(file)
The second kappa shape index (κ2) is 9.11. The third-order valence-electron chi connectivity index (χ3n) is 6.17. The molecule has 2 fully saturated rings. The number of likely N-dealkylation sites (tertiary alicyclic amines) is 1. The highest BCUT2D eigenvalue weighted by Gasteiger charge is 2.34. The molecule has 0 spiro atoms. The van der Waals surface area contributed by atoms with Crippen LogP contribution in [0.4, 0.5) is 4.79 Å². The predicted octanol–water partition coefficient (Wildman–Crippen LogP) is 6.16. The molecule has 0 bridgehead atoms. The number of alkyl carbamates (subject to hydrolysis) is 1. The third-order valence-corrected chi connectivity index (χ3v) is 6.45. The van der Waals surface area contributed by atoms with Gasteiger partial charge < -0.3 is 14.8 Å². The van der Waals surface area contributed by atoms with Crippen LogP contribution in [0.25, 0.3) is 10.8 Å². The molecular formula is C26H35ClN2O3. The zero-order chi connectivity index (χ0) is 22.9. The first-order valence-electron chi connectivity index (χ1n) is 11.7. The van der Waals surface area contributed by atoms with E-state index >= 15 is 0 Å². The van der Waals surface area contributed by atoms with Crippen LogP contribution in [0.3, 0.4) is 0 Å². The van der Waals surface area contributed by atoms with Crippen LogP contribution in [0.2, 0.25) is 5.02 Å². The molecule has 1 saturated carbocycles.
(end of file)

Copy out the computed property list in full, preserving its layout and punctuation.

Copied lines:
The second kappa shape index (κ2) is 9.11. The third-order valence-electron chi connectivity index (χ3n) is 6.17. The molecule has 2 fully saturated rings. The number of likely N-dealkylation sites (tertiary alicyclic amines) is 1. The highest BCUT2D eigenvalue weighted by Gasteiger charge is 2.34. The molecule has 0 spiro atoms. The van der Waals surface area contributed by atoms with Crippen LogP contribution in [0.4, 0.5) is 4.79 Å². The predicted octanol–water partition coefficient (Wildman–Crippen LogP) is 6.16. The molecule has 0 bridgehead atoms. The number of alkyl carbamates (subject to hydrolysis) is 1. The third-order valence-corrected chi connectivity index (χ3v) is 6.45. The van der Waals surface area contributed by atoms with Gasteiger partial charge < -0.3 is 14.8 Å². The van der Waals surface area contributed by atoms with Crippen LogP contribution in [0.25, 0.3) is 10.8 Å². The molecular formula is C26H35ClN2O3. The zero-order chi connectivity index (χ0) is 22.9. The first-order valence-electron chi connectivity index (χ1n) is 11.7. The van der Waals surface area contributed by atoms with E-state index >= 15 is 0 Å². The van der Waals surface area contributed by atoms with Crippen LogP contribution in [0.3, 0.4) is 0 Å². The van der Waals surface area contributed by atoms with Crippen LogP contribution in [0.2, 0.25) is 5.02 Å². The molecule has 1 saturated carbocycles.